Section 114.052 of the Estates Code
- Transfer on Death Deed Revocable.
- A transfer on death deed is revocable regardless of whether the deed or another instrument contains a contrary provision.
- Added 84th Leg., R.S., Ch. 841 (S.B. 462)
This section of the Texas Real Property Transfer on Death Act fully adopts the substance of Section 6 of the Uniform Real Property Transfer on Death Act.
An inter vivos deed evidences an intention to transfer, at the time of the conveyance, an interest in real property, either a present interest or a future interest. In contrast, a transfer on death deed evidences an intention that the transfer occur at the transferor's death. See Section 114.055 (to be effective, a transfer on death deed must "state that the transfer of an interest in real property to the designated beneficiary is to occur at the transferor's death").
Without exception, an instrument determined to be a transfer on death deed is revocable during the transferor's life. Cf. Carlton v. Cameron, 54 Tex. 72, 77 (1880) ("Although the instrument of July 16, 1836, had the form of [an inter vivos] deed, and was placed upon record, it was nevertheless testamentary in its character, and inoperative as [an inter vivos] deed, if the intention of the maker appears to have been that it should take effect only on his death."); Ferguson v. Ferguson, 27 Tex. 339, 342 (1864) ("The only question in this case depends upon the construction that should be given to the instrument of writing . . . . Shall this instrument be held to be [an inter vivos] deed or a will?").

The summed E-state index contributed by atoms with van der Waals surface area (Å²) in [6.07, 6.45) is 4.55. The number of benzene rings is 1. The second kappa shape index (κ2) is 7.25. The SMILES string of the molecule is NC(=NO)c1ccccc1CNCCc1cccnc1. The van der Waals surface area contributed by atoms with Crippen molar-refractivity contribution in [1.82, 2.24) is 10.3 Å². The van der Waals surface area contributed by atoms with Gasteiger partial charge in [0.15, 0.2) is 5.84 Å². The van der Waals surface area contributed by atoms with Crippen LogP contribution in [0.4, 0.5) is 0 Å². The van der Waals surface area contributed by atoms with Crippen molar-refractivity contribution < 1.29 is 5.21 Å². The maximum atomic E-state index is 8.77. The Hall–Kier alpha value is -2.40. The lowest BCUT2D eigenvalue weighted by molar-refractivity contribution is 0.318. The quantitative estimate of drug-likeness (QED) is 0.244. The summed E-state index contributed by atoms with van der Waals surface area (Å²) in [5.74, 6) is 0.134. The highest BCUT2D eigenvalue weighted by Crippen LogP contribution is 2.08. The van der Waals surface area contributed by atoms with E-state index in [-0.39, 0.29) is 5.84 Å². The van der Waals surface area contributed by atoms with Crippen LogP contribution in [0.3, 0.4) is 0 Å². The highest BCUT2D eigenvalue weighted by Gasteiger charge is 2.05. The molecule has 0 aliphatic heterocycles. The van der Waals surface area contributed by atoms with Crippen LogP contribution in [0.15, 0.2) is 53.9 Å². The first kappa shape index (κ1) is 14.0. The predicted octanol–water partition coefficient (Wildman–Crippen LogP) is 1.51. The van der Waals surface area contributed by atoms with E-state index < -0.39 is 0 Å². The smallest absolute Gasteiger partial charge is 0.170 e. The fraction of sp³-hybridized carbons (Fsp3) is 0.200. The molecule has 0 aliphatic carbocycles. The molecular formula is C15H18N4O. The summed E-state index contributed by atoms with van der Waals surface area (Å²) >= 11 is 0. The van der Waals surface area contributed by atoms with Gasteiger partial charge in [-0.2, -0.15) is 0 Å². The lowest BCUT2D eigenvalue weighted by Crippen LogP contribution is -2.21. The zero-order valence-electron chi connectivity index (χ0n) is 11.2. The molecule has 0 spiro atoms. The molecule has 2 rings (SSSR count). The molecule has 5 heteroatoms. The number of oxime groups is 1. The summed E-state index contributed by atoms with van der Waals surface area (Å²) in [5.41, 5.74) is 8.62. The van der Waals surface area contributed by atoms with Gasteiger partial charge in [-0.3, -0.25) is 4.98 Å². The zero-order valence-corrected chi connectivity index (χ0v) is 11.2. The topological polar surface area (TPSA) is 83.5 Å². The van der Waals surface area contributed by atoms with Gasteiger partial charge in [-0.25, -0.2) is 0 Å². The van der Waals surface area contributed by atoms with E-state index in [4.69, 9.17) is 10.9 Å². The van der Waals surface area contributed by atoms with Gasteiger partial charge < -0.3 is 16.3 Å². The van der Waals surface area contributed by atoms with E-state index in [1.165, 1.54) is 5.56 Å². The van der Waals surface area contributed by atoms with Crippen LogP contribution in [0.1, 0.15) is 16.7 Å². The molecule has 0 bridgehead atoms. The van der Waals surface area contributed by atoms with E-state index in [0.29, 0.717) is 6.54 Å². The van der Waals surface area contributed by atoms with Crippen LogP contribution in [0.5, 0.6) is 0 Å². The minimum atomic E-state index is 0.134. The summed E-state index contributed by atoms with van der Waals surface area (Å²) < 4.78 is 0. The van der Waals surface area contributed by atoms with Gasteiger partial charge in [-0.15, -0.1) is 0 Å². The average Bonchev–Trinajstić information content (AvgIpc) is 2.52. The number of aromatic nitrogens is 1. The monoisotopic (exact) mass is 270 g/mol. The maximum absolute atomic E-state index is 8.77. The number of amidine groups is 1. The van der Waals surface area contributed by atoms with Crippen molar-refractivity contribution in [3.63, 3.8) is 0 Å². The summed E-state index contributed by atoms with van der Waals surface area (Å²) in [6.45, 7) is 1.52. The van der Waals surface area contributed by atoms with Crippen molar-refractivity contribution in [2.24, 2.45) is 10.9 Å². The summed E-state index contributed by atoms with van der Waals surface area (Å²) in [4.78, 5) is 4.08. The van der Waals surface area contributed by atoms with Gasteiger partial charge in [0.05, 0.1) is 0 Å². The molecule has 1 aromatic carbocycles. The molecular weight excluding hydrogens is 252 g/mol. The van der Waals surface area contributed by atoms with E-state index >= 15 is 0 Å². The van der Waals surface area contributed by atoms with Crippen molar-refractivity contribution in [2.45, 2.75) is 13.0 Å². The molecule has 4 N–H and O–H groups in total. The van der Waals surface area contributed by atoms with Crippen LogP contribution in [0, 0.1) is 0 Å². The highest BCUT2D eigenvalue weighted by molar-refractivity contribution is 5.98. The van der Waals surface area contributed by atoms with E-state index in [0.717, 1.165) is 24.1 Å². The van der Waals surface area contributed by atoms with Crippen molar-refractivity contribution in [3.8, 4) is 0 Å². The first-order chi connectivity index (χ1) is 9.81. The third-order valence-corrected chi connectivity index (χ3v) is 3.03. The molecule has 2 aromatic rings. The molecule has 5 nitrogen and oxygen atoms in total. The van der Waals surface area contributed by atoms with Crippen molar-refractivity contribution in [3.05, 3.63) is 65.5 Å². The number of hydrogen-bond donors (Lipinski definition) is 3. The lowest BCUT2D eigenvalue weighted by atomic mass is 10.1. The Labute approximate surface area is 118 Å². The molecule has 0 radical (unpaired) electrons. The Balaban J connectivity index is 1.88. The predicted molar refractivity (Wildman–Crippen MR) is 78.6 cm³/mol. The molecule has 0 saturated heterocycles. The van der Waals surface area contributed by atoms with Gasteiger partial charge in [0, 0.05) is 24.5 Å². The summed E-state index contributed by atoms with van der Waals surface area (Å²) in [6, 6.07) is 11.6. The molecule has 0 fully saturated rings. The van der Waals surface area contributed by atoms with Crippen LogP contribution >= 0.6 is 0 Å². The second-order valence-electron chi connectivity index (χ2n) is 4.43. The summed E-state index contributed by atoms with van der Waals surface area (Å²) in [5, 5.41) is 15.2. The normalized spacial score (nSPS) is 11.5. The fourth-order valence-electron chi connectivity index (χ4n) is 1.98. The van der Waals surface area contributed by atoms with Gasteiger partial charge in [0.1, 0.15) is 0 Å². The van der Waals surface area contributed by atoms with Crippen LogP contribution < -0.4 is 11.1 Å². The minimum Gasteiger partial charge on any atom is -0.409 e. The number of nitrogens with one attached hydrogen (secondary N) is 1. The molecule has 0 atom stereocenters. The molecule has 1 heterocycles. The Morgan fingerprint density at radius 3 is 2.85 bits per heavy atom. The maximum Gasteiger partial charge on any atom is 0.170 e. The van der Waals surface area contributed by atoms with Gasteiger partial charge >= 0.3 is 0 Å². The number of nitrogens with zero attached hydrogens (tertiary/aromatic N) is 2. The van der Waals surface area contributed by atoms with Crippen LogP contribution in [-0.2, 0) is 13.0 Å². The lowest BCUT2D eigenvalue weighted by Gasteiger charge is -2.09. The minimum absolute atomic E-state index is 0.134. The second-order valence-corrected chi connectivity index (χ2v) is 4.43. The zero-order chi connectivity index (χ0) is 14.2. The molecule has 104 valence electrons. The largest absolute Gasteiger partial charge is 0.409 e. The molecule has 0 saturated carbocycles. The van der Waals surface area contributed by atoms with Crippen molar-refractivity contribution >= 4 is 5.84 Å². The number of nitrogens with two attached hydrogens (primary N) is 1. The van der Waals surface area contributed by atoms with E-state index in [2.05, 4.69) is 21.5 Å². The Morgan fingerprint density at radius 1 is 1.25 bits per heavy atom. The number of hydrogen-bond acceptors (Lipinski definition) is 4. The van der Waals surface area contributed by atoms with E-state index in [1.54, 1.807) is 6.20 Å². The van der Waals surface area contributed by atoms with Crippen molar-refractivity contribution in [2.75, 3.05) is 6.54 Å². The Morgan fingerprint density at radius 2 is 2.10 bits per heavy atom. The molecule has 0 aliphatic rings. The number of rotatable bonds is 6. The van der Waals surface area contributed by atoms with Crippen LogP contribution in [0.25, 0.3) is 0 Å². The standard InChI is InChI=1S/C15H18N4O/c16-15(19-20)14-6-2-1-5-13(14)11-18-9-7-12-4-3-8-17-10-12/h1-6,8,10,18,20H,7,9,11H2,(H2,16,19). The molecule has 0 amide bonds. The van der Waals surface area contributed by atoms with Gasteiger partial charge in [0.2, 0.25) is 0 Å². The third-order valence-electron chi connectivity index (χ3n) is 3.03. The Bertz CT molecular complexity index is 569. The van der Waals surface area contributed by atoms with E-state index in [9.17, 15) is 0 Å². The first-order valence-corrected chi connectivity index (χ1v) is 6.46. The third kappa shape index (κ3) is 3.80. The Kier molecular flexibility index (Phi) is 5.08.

However, if the transferor promises not to revoke a transfer on death deed and breaks that promise, the promisee may have a remedy. Cf. Weidner v. Crowther, 301 S.W.2d 621, 625 (Tex. 1957) ("We recognize that a will is ambulatory in character and that the surviving party to a mutual will may revoke it, but effective revocation will be prevented by a court of equity."); Hooks v. Bridgewater, 229 S.W. 1114, 1116 (Tex. 1921) ("The question presented by this feature of the case is whether the performance of the contract by the plaintiff relieves it from the operation of the statute of frauds, or, as more accurately stated, renders the contract enforcible in equity notwithstanding the statute.").
No appellate court decision has interpreted any section of the TRPTODA.
No published legal commentary addresses this section of the TRPTODA.
Uniform Act Text
- Section 6. Transfer on Death Deed Revocable.
- A transfer on death deed is revocable even if the deed or another instrument contains a contrary provision.
- Approved by ULC in 2009 (Uniform Act)
Uniform Act Comment
The official comments to the Uniform Act provide authoritative commentary regarding the drafters' intent.
For example, the comment to Section 6 states in part:
- A fundamental feature of a transfer on death deed under this Act is that the transferor retains the power to revoke the deed. Section 6 is framed as a mandatory rule, for two reasons.
The full comment is available on the Uniform Law Commission website.